Removing teenagers can be tricky. Especially where force is required. Of curse the law makes no distinction in age when it comes to reasonable force but society does. With young people the risk of injury is higher and the sense of consequence is lower. How to we manage this? The simple solution is through additional security staff. A 1:50 ratios is advised for these type of event and a general policy of no single person removals is a good start. Two person removal is preferable with the presence of the safeguarding officer as soon as possible during he vent to supervise. Every removal should be recorded and the child should be removed to the welfare area and supervised until a parent can be contacted.
Risk management costs money
This is a simple reality. To provide proper security at events requires proper investment in resources and training. The days of booking some former big name DJ and the cheapest local security company to secure an event full of vulnerable teenagers is gone. Ramming the place full with young people to maximise profit and hoping for the best is no longer good enough. To secure events successfully you have to pay for professional security, medical and safety services. It also requires proper engagement with schools and parents. It starts with a good event management pplan covering these areas and moves onto a proper risk assessment and security plan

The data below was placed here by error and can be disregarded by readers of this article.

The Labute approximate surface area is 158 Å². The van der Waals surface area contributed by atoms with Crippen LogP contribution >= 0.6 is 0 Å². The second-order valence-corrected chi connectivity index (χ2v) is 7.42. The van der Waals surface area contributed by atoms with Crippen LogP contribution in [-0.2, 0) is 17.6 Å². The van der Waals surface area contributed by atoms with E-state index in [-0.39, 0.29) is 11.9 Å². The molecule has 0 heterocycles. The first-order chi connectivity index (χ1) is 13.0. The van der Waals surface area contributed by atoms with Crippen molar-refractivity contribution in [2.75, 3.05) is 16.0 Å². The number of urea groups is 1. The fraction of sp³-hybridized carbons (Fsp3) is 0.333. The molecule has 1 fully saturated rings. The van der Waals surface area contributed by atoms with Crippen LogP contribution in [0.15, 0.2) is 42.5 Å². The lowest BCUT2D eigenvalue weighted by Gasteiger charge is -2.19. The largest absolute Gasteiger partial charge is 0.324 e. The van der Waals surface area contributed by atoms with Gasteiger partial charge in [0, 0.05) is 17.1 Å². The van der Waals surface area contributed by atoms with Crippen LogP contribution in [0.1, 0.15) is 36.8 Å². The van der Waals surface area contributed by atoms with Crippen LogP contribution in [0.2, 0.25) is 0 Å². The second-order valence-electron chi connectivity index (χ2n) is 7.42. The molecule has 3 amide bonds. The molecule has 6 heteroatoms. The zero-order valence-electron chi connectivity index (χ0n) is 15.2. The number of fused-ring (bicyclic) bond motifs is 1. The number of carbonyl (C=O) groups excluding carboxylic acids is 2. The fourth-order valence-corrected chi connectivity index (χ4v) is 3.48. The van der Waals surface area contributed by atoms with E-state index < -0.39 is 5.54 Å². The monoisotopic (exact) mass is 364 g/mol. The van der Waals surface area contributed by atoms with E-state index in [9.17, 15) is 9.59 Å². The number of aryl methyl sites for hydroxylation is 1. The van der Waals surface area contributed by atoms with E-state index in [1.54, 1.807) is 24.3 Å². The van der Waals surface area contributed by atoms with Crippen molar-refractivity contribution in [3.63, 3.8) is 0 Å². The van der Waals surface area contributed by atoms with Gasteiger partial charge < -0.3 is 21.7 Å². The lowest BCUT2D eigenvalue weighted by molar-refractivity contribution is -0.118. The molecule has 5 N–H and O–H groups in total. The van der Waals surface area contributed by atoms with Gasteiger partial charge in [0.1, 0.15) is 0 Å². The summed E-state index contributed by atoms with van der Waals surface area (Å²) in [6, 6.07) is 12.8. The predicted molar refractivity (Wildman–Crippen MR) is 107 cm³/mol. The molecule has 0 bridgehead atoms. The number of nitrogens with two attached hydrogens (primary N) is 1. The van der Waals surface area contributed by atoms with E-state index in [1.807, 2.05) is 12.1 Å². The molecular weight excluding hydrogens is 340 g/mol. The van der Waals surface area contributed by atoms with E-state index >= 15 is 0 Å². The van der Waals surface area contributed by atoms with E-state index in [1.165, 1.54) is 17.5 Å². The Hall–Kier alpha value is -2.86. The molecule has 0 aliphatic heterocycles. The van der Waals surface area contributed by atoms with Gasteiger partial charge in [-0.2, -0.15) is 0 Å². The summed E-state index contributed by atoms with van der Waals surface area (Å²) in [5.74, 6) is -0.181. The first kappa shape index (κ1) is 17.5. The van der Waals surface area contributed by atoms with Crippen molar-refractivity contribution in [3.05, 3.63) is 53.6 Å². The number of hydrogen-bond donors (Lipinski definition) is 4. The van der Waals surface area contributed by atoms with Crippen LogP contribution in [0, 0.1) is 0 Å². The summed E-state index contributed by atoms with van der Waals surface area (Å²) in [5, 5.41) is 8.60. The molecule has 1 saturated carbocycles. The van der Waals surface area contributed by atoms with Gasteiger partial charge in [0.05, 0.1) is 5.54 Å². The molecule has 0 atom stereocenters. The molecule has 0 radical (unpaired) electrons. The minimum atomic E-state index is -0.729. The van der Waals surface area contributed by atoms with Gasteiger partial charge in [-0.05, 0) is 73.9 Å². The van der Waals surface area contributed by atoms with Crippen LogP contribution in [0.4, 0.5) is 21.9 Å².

- Parents buy the ticket and are a given a wristband and a ticket. The wristband is numbered to coincide with the ticket number.The wristband should have a space for the parents contact details and must be worn at all times by the child at the event. This includes from the time that the child boards a bus to the event.
- The ticket (which must be bought by a parent) has the terms and conditions clearly laid out on the back and the parent must sign to say that they consent to the child abiding by these terms and conditions. The back of the ticket should have written the child’s name and the mode of collection for the child to get home from the event. The child must carry the ticket to the entry point where the ticket will be taken and checked against the wristband. All tickets will be collated and stored in the control room/medical room in case they are needed.